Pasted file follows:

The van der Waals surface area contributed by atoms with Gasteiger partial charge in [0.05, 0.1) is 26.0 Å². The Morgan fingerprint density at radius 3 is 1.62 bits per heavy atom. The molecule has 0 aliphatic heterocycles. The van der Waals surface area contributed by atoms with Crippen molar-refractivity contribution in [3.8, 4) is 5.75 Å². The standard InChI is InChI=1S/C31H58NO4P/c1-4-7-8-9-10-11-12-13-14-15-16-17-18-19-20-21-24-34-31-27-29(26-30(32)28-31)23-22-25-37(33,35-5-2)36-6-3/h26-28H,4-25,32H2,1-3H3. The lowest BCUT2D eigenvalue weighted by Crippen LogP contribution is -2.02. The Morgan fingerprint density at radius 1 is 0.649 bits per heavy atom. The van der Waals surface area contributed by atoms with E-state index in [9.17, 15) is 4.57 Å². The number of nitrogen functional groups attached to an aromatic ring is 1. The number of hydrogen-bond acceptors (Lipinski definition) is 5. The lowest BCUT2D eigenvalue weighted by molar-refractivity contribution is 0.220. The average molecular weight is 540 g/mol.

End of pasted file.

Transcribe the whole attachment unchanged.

The van der Waals surface area contributed by atoms with Gasteiger partial charge in [0.05, 0.1) is 26.0 Å². The Morgan fingerprint density at radius 3 is 1.62 bits per heavy atom. The molecule has 0 aliphatic heterocycles. The van der Waals surface area contributed by atoms with Crippen molar-refractivity contribution in [3.8, 4) is 5.75 Å². The standard InChI is InChI=1S/C31H58NO4P/c1-4-7-8-9-10-11-12-13-14-15-16-17-18-19-20-21-24-34-31-27-29(26-30(32)28-31)23-22-25-37(33,35-5-2)36-6-3/h26-28H,4-25,32H2,1-3H3. The lowest BCUT2D eigenvalue weighted by Crippen LogP contribution is -2.02. The Morgan fingerprint density at radius 1 is 0.649 bits per heavy atom. The van der Waals surface area contributed by atoms with E-state index in [9.17, 15) is 4.57 Å². The number of nitrogen functional groups attached to an aromatic ring is 1. The number of hydrogen-bond acceptors (Lipinski definition) is 5. The lowest BCUT2D eigenvalue weighted by molar-refractivity contribution is 0.220. The average molecular weight is 540 g/mol.